What’s Your Diagnosis? Acid-Base Disturbances: An Emergency Department Approach
May 29, 2020


Posted by Andy Jagoda, MD in: What's Your Diagnosis , trackback

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Case Presentation: Acid-Base Disturbances: An Emergency Department Approach

It is Friday night and you have just received sign-out from your partner, who was finishing the swing shift, leaving you to function as the single provider in a critical access ED. Immediately after he leaves, local EMS radios in to give report about a patient en route:

“This is rescue 59 coming to your facility with a 56-year-old white woman with fever, chills, and lethargy. She is a patient being treated at University Hospital for ovarian cancer and last had chemotherapy 1 week ago. Her family says she has had fever up to 103°F since last night and recently had a CT scan showing a mass impinging on her ureter. Initial vital signs are: heart rate, 148 beats/min; blood pressure, 88/52 mm Hg; respiratory rate, 30 breaths/min; temperature 39° C; and oxygen saturation, 95% on 2L NC. We have not been able to obtain IV access, and we will be at your back door in 4 minutes.”

As you begin to prepare a resuscitation room, you appreciate that this febrile patient may be in septic shock, which is an inherently acidemic state. You wonder how best to determine whether an acidosis is purely due to sepsis or is confounded by additional acid-base disturbances. You also wonder what kind of IV fluids are best for resuscitation and whether there is a role for bicarbonate…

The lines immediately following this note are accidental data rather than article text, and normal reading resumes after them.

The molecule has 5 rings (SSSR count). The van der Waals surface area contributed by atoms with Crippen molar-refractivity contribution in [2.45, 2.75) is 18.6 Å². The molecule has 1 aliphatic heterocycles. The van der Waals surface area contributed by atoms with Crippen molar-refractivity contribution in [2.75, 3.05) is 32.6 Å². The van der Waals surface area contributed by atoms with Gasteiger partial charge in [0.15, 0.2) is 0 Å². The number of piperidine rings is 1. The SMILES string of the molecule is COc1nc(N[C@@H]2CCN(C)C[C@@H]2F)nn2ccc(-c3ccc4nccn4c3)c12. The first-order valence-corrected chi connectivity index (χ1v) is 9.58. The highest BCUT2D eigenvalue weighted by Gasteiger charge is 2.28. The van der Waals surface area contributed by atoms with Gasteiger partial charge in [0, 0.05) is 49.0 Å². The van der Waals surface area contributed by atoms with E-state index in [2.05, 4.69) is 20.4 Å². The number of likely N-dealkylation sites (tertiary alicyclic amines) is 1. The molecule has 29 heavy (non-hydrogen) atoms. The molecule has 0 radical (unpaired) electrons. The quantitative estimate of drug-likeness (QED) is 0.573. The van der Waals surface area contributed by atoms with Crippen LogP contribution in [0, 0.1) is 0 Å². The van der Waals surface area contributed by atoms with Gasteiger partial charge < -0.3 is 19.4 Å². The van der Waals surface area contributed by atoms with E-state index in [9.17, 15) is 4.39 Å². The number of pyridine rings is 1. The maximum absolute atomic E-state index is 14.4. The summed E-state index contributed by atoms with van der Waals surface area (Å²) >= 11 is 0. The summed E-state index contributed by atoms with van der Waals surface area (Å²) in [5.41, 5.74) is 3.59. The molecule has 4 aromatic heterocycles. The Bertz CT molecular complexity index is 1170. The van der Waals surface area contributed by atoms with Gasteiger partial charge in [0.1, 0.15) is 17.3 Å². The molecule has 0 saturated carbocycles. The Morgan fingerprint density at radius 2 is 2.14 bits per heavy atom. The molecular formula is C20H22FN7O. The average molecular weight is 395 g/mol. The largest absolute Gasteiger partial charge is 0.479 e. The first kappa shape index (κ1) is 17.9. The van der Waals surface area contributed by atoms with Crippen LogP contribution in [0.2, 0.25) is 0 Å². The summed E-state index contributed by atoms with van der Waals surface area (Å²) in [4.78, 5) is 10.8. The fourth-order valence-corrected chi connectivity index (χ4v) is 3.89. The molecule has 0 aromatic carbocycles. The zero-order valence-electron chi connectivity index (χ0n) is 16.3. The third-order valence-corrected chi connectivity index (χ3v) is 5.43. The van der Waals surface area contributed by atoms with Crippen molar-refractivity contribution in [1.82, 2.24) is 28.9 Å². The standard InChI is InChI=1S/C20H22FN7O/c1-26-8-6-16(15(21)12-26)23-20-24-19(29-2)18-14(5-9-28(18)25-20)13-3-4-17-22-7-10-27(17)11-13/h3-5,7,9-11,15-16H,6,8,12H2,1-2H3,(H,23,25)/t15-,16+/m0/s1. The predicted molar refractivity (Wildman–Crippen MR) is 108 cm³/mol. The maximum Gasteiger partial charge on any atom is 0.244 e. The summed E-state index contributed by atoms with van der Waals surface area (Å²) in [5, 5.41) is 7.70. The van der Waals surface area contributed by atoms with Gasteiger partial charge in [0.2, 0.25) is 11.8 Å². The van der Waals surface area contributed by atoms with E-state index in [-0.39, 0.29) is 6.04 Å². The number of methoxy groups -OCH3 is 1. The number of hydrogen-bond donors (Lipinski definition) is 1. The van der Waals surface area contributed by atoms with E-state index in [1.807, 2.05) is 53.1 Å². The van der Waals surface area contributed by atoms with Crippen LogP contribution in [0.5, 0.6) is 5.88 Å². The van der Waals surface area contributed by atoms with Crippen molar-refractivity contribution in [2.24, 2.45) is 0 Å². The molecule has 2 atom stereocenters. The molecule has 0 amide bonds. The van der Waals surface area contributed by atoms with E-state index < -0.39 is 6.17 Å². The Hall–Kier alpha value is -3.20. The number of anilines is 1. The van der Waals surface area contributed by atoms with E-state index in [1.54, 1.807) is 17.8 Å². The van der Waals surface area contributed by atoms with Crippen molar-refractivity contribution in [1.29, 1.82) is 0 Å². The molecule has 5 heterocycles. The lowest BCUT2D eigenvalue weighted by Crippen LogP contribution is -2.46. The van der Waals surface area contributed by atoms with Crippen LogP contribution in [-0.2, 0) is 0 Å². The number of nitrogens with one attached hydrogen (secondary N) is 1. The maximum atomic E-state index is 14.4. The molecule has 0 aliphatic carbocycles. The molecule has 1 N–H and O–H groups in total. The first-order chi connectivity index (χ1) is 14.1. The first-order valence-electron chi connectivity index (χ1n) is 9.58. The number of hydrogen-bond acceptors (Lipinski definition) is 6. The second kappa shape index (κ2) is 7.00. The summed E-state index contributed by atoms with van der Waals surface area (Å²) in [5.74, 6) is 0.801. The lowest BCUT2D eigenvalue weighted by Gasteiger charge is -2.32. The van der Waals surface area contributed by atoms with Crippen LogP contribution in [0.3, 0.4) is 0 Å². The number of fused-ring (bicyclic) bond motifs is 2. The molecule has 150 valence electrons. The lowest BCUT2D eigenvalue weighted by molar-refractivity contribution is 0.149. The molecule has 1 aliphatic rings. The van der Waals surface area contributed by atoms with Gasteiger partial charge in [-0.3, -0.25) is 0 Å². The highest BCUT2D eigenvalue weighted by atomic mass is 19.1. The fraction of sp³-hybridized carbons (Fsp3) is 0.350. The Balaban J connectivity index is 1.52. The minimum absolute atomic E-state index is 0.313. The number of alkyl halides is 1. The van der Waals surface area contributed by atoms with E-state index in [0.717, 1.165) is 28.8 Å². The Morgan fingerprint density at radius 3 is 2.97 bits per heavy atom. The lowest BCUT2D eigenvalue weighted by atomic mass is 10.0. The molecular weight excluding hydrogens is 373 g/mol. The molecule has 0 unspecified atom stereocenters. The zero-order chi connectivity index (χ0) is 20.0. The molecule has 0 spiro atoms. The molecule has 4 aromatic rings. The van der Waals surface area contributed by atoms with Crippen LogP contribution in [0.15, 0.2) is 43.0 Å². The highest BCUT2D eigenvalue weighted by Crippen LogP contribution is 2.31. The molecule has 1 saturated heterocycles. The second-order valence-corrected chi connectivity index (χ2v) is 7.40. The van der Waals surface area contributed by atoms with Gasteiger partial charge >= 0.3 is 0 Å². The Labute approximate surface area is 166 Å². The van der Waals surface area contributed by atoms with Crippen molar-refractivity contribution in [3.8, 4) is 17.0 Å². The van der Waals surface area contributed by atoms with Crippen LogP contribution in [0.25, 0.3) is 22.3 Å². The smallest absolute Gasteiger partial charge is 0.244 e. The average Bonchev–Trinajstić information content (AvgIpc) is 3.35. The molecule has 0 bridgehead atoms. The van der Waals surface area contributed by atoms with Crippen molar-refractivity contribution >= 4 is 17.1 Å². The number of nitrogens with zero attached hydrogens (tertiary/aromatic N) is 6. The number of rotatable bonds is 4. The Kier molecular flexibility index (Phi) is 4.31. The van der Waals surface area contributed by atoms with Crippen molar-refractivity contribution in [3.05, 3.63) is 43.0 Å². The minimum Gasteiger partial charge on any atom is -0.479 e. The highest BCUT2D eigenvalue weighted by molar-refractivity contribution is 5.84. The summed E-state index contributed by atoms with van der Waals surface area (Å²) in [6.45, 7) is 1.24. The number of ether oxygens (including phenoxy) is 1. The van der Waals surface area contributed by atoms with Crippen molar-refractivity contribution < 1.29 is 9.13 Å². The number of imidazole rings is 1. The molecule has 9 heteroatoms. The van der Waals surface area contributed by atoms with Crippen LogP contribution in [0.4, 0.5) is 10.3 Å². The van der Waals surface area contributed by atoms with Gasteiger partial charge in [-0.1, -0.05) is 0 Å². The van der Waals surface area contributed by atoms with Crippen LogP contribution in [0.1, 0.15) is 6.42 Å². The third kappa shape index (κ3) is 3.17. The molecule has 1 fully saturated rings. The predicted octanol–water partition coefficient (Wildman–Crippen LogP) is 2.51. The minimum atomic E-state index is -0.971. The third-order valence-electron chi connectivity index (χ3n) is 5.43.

After your initial evaluation, the charge nurse informs you that there have been several new patient arrivals, and you review the track board, along with the results of their laboratory tests.

Case Conclusion

Ms. Whitehurst is presenting in septic shock from obstructive pyelonephritis after her pelvic mass grew to the point of ureteral compression. This is largely an anion gap acidosis without coexisting respiratory disturbance. For her hypotension, lactated Ringer’s solution was given as the initial resuscitation fluid, which is a reasonable initial choice. Existing evidence does not support administration of bicarbonate. On repeat check, her lactate was improving only minimally, and she remained hypotensive. Subsequently, she was placed on low-dose norepinephrine infusion and transferred to a tertiary care hospital with ICU and interventional radiology services for placement of a percutaneous nephrostomy tube.

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